Protecting Against Employee Theft


employee theft embezzlement

Employee theft is often associated with images of a retail clerk with their hand in the till or an office worker who helps themselves to office supplies and petty cash. Embezzlement, on the other hand, conjures up scenarios of more complex schemes perpetrated by shady figures who end up behind bars.

No matter how sophisticated the method, the reality is that employee theft is more common and far costlier than many believe. The 2018 Hiscox Embezzlement Study: An Insider’s View surveyed CFOs, controllers and accountants who have worked in companies where embezzlement has occurred. Their responses shed light on the crime, including the warning signs and how dramatically a business can be impacted in terms of both financial and reputational damage.

To detect an embezzlement scheme, it is important to understand the reality behind some common myths:

Myth #1: Theft is carried out by a single, quiet employee.

Reality: The Hiscox study found that more than one person was involved in an embezzlement scheme in nearly four out of five cases (79%) with an average of three perpetrators per scheme. Some may believe working as a group would pose a greater risk of getting caught, but embezzlers often work together, covering up for one another.

Myth #2: The typical embezzler is a new, low-level employee who came to the company to steal.

Reality: In 85% of cases, embezzlement was committed by someone at the manager level or above, and the average embezzler had eight years of tenure at the company. Embezzlers typically do not come to a company intending to steal. They may become familiar with the company’s processes, so they know how to cover their tracks. Then, when faced with a personal crisis, they may think that helping themselves to some extra cash is the way out. When they do not get caught right away, it can quickly become a habit.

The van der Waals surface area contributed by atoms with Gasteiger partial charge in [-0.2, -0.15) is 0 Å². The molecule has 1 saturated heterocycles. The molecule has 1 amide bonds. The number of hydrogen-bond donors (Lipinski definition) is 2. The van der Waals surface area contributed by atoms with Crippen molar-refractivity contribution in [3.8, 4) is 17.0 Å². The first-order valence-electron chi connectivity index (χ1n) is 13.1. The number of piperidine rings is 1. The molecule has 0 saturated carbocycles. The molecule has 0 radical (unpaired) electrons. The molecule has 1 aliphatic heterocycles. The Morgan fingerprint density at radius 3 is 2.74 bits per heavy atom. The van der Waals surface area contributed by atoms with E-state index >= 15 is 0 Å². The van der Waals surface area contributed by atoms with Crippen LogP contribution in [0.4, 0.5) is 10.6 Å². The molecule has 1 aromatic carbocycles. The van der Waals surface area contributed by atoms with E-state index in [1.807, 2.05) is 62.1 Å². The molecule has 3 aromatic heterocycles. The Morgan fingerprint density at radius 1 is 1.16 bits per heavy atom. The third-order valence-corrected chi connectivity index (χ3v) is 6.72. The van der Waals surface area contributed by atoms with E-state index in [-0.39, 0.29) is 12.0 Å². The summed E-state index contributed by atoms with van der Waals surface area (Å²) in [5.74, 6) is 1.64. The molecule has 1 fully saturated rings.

Myth #3: Embezzlers do not get away with much money.

Reality: Embezzlers can significantly hurt a business’s bottom line. The average loss to a business was $357,650, of which, on average, only 39% was recovered through settlements, restitution or insurance claims. Employee theft has other costs as well: 29% of companies had to lay off employees, 26% lost customers and 22% experienced a negative impact to their reputation. Over a quarter of companies increased their spending on auditing, added security or audit requirements, and spent more time discussing security with staff.

Myth #4: Thieves are caught quickly.

Reality: The majority of embezzlement schemes (70%) lasted for more than a year before the perpetrators were caught, and nearly a third (31%) continued for three years or more. This is what allows embezzlers to get away with so much money. The long duration of these schemes indicates that businesses are not being sufficiently diligent or active  in their oversight.

Myth #5: When an embezzler is caught, they will pay for their crime.

Reality: Charges are only brought in 45% of embezzlement cases, and of those cases, just over half (58%) resulted in conviction. Companies may hesitate to bring charges against an embezzler, especially if it is someone high up in the organization, or they may fear negative publicity from a trial.

Myth #6: Embezzlement is rare.

Reality: Unfortunately, this is simply not true. While many cases go unreported, 39% of the survey respondents had experienced more than one case in their career.